Support is building in Virginia for tougher rules against drivers who can't keep their thumbs off their phones and on their steering wheels.

Dels. Benjamin Cline, R-Amherst, and Scott Surovell, D-Fairfax, introduced a bill Wednesday that makes texting while driving a primary offense, meaning police can pull over someone spotted operating a hand-held device on the road. Current law only allows police to cite offenders if they're committing another crime while driving, like speeding.

Under the bill, texting, emailing and similar activities while behind the wheel would become "reckless driving," a Class 1 misdemeanor that could result in up to one year in prison, a $2,500 fine or both.

Similar legislation never made its way to the governor's desk in recent years. But the Virginia State Police began collecting data this year on traffic accidents linked to texting and through October found drivers were texting prior to a crash in 63 cases. More than half of those incidents were caused by people ages 21 to 30.

A Fairfax County judge recently ripped the General Assembly for categorizing texting while driving as a minor offense, punishable by a $20 fine. The judge said he was forced to throw out a reckless-driving charge against a driver who was texting when he struck and killed a man in Dranesville in 2011.

"Momentum was already building prior to that, but that will push it," said Sen. George Barker, an Alexandria Democrat who has urged a crackdown on phone use while driving for years. "The public sees it all of the time, and public support will have particular weight this year."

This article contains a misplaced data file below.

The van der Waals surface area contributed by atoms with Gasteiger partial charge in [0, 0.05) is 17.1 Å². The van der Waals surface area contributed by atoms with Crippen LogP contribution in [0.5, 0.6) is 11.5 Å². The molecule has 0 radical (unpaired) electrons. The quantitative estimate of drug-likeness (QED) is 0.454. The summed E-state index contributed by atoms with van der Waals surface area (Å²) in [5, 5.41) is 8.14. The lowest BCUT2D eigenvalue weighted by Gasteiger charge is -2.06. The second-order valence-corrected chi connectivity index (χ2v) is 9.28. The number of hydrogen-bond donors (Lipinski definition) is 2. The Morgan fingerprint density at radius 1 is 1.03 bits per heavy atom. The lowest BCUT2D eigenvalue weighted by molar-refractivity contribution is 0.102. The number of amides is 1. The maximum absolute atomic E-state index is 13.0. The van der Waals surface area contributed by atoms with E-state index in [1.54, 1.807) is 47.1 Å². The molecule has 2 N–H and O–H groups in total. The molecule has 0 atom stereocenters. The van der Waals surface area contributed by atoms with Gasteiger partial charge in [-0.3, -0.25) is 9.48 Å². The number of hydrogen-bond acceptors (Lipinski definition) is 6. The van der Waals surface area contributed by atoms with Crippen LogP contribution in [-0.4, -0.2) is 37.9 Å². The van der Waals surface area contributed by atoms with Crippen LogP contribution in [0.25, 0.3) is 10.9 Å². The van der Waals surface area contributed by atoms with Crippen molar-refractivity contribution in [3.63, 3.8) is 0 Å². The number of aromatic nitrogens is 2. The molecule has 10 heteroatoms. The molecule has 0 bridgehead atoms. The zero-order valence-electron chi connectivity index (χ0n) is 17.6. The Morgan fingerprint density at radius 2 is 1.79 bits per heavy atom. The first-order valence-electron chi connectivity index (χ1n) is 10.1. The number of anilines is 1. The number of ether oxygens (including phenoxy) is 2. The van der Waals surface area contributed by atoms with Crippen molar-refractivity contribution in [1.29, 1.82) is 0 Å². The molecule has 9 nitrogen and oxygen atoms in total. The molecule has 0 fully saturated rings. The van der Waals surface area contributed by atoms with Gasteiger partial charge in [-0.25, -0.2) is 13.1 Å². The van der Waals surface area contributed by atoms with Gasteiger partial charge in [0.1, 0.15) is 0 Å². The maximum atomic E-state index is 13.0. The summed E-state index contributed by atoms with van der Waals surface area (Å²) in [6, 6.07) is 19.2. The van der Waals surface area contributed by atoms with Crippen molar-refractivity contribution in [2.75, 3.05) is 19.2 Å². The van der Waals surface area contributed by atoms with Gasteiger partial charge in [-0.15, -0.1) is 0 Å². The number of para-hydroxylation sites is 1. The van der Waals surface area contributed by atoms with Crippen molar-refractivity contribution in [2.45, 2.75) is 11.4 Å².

But changes to the law will remain hard to enforce, said Del. Dave Albo, R-Springfield. People can still be distracted by their phones in ways not covered by the law, like searching for a number to call, and it's hard for police to tell the difference between that and texting.

"What if I'm setting up my GPS on my phone?" Albo said. "Something has to be done, and I think we'll pass something, but the issue is a lot more complicated than people think."

Police departments are frustrated that they can't nab obvious offenders under the current law without another violation to slap them with. In Fairfax County, police often cite people spotted texting with "failure to give full time and attention to driving" and have handed out nearly 24,000 tickets for that offense in the past two years.

"According to officers, the current texting-while-driving law has some loopholes," said Lucy Caldwell, spokeswoman for the Fairfax County Police Department. "Officers feel that the current law is not much of a deterrent."